Quote Originally Posted by runeks View Post
Wouldn't we still need to wait for the HDDs to spin up? According to its SMART data, that's 10 seconds for my 2 TB HDD. I mean, Linux *could* boot up without the HDD, and just mount it when it's available, and do fsck on it then if needed, but it'd require a change in the Linux code too.
Well, not really delay the spinup as all harddrives spins up when you add power to them, but spin down again after some seconds if nothing is connected to the data-port (i.e. missing SATA/PATA-cable).
However most BIOS initiates the harddrives for lots of reasons (check if it is bootable, initiate SMART, present sizes for legacy OSs) and this takes time, mostly as most BIOSes is single threaded and does this one bus at a time, often also in a hardcoded order, not in the order of which the devices are ready/spun up.

Quote Originally Posted by runeks View Post
That's the most time-consuming part of the boot up of my computer, waiting for the HDDs to spin up. Restarts are pretty fast, when the HDDs are already spinning.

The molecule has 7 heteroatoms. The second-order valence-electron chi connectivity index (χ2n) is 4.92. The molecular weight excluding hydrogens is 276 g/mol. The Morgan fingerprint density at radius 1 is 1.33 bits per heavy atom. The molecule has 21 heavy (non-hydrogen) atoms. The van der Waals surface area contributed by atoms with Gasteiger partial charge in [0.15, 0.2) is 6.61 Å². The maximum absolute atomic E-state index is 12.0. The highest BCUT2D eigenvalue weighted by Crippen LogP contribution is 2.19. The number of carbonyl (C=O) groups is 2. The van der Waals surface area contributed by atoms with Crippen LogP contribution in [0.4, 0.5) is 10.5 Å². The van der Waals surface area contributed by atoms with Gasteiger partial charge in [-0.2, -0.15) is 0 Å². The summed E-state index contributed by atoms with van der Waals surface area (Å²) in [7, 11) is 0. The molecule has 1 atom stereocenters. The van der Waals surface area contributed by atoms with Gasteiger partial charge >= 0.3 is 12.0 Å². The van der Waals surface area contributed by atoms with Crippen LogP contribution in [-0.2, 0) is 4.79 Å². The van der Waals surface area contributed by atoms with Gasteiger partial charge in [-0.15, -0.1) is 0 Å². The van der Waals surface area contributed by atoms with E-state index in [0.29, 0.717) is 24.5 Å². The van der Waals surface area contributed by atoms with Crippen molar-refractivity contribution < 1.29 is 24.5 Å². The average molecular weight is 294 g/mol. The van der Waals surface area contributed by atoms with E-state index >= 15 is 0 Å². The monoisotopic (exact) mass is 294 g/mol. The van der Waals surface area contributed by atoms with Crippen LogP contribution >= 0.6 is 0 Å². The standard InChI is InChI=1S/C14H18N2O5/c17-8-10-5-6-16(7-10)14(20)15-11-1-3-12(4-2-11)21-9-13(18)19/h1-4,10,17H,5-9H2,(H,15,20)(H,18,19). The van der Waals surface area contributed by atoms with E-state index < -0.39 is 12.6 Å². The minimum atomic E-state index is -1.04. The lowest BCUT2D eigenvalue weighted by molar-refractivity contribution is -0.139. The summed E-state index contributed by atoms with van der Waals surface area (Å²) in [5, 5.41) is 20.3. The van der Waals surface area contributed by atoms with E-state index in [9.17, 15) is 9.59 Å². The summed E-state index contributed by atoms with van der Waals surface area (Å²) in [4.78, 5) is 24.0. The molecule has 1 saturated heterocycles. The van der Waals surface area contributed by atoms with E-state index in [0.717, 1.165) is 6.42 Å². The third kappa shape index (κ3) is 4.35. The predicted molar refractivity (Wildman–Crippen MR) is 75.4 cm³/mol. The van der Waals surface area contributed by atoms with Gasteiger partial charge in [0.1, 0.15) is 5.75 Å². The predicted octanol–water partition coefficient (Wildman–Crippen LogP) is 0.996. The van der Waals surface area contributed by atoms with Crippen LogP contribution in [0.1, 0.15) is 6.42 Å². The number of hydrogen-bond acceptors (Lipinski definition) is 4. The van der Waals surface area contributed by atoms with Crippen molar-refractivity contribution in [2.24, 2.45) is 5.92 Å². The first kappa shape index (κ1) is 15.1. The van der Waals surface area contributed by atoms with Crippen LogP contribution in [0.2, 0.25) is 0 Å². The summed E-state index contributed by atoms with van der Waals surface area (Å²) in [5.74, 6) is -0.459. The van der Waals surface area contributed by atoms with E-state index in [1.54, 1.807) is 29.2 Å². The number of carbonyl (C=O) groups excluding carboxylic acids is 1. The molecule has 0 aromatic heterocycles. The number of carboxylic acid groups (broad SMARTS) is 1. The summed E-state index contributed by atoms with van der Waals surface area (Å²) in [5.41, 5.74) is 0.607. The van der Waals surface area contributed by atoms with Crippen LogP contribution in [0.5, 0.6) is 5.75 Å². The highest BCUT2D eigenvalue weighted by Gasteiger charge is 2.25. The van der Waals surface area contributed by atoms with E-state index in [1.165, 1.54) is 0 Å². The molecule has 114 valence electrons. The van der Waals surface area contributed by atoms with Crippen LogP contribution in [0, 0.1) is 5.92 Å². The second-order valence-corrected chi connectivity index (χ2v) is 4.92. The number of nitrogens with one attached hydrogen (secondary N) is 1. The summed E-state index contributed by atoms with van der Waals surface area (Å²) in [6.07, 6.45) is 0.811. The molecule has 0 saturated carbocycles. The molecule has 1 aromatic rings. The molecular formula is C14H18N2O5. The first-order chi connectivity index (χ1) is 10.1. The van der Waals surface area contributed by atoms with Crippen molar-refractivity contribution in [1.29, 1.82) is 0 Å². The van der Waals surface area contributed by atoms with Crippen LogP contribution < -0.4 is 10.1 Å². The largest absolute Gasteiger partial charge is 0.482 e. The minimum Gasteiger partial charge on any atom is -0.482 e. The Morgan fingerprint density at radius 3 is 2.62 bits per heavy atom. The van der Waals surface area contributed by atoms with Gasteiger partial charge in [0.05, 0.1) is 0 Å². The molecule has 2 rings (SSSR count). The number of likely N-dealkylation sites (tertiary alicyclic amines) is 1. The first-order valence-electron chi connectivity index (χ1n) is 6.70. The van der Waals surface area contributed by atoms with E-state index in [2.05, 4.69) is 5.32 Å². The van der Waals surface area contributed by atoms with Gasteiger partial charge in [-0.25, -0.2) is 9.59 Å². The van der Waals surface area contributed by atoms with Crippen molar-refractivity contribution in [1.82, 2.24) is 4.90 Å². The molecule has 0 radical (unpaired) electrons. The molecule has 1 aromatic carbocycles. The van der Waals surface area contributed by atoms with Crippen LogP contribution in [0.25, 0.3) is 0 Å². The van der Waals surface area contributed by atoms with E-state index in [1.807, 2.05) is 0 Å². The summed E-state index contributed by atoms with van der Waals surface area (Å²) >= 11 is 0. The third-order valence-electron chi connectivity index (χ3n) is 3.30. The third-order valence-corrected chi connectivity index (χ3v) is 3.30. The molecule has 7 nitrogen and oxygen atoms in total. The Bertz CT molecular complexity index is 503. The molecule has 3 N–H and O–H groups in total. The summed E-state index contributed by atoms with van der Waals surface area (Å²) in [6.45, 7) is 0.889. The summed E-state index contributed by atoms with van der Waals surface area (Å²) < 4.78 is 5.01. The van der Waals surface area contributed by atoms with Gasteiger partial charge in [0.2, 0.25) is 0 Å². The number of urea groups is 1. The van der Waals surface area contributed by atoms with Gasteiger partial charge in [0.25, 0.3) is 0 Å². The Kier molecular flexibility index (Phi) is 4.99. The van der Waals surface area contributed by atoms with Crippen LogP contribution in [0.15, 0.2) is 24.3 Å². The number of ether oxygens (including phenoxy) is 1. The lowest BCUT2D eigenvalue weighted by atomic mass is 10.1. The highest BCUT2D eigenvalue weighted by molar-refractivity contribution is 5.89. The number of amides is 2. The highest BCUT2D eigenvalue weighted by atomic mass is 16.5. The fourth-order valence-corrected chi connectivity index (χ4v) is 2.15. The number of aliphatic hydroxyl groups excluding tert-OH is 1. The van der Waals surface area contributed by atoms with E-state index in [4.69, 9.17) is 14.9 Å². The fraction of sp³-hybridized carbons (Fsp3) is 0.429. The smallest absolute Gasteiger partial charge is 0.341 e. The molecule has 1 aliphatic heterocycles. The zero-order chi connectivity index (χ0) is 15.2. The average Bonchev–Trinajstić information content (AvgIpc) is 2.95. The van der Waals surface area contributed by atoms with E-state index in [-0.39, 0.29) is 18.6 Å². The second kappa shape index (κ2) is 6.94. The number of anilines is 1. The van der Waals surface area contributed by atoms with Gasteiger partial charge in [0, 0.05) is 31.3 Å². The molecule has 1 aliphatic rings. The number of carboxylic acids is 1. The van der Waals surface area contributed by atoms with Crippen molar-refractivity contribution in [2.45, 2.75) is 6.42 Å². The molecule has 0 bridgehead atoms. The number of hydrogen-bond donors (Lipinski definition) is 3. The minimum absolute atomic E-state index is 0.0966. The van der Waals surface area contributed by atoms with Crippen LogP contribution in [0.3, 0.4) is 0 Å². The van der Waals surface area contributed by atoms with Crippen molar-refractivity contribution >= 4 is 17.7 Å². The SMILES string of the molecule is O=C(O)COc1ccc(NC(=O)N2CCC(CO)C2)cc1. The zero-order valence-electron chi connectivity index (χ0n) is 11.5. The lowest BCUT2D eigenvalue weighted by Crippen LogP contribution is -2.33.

Restarts are not countable, as there are oftens very many tests the BIOS skips on a restart. Get yourself a verbose BIOS and you will see that nearly every BIOS on a warm-reset does very limited hardware-scanning (because some values like memory cannot on these machines be hot-swapped and get their size/clocks changed). For example with a ASUS Rampage II Extreme my BIOS is really slow on cold boot in the steps before initiating USB, and after that start scanning harddrives. However if it is a warm reboot the time before initiating USB is almost halved.
And this is not waiting for spin up, as if I have disks that does not spin during reboot (because power-saving OSs has turned them off) then they are spun up first when the BIOS tries to initiate them (which comes after USB-init).

In some BIOSes (most often OEMs, or laptops) you may see that the BIOS can start REALLY fast, but if it detects a change in the hardware, then the first boot can be much slower. This is because these BIOSes saves most of those values, and during boot does a very limited initiation, only enough to detect hardware-changes. If no changes detected, then it skips on to booting.
I have in another of my desktops one of those BIOSes, and it is REALLY fast if this is enabled in BIOS, unless I use AHCI/RAID since those are running off external BIOS-code and are not saved in nvram. In that case everything but disk-initiation is so fast my LCD does not have time to power up before the AHCI-bios.